There is good news: new biologic medicines have transformed treatment. "We now have the medicines that can clear most psoriasis patients in just 10 to 12 weeks," says Menter.

But the medicines are expensive. Treatment with biologic medicines can range from $14,000 to $28,000 a year, says Brodell. The price can force people living with psoriasis to make tough decisions.

"Some people basically have a choice between getting treatment or selling their houses," Brodell tells WebMD.

And even if you're not using these cutting-edge medicines, psoriasis treatments can still cost you. Phototherapy might last months or even a year. Not only will you have to pay for weekly treatments, but you might have trouble fitting them into your work schedule.

Tips for Living With Psoriasis

Considering the serious effects of psoriasis, what can you do to stay emotionally healthy while living with psoriasis?

  • Stay connected. Psoriasis is a condition that can pull you away from others. Don't let that happen. You need the support of the people you trust and care about right now. So even when you're feeling down or self-conscious, try to push through it. Also, consider joining a support group for people coping with psoriasis -- the National Psoriasis Foundation sponsors them throughout the country.
  • Find a doctor you trust. Choosing the right doctor might not seem relevant to your emotional state, but it is. If you have confidence in your doctor, you'll probably be more confident in your treatment. That can give you a more optimistic view in general. A good doctor can also advise you on issues beyond the medical. For instance, if you're having trouble affording treatment, your doctor might be able to get you in touch with pharmaceutical programs that give away medicine for free. Or he or she might tide you over with free samples.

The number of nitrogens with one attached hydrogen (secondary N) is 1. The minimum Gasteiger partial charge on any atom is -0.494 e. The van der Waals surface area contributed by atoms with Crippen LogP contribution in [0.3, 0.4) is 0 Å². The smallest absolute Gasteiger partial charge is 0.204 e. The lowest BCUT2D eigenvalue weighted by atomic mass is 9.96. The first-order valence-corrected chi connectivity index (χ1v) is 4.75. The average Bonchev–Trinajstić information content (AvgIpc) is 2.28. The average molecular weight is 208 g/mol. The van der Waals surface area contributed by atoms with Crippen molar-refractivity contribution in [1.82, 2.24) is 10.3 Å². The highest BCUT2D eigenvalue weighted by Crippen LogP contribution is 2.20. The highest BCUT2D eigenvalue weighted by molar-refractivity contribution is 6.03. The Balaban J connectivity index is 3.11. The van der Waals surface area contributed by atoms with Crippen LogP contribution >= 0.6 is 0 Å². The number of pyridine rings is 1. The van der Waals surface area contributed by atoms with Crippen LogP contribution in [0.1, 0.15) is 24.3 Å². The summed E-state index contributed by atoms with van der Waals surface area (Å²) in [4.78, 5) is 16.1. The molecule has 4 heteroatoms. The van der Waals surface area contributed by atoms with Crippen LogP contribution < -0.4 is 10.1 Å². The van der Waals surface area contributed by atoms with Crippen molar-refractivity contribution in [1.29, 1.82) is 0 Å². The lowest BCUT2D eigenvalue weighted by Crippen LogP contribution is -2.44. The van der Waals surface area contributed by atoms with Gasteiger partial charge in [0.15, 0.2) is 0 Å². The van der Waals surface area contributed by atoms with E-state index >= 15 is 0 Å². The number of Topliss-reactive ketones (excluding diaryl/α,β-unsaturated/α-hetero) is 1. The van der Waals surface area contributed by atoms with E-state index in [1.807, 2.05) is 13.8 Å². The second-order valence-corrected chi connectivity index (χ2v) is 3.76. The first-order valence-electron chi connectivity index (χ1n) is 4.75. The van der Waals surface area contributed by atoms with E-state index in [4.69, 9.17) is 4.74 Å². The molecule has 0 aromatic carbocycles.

However, if you feel like your doctor is ignoring your concerns -- or just handing you tubes of cream that never help -- think about seeing someone else. Find a dermatologist who is a psoriasis expert and who knows about all the treatment options.
  • See a therapist. Many people living with psoriasis seek out therapists. Will therapy solve everything? Will it prevent you from feeling humiliated if a stranger keeps staring at the plaques on your arms? No. But it can help you learn better ways to cope with the social situations that you'll encounter. See if your dermatologist has any recommendations for a therapist who has experience treating people with psoriasis and similar conditions.

    Of course, if you feel like anxiety is getting in the way of your life, or that you might be depressed, you need to get help right away.  Depression isn't inevitable for people living with psoriasis.  Therapy -- and sometimes medicine -- will help.

Living With Psoriasis: the Benefits of Treatment

Obviously, you don't want a doctor who only considers your skin and isn't interested in the emotional impact of living with psoriasis. But there is a flip side -- sometimes, the best way to resolve the emotional problems caused by psoriasis is to control the disease itself.

"It's been well shown in studies," says Menter. "As you improve the psoriasis symptoms with treatment, you see simultaneous improvements in their emotional state, stress, depression, fatigue, the health of their relationships, their sexual health, and their functionality at work. It's paralleled almost week by week."

So never ignore the emotional suffering caused by psoriasis -- get help. But by the same token, don't ignore the underlying disease either. No matter how severe your case, no matter how many failed attempts you've made before, there are very good treatments out there.

"The first thing I tell people with psoriasis is you don't have to live with your disease," says Menter. "We have the tools to help you now."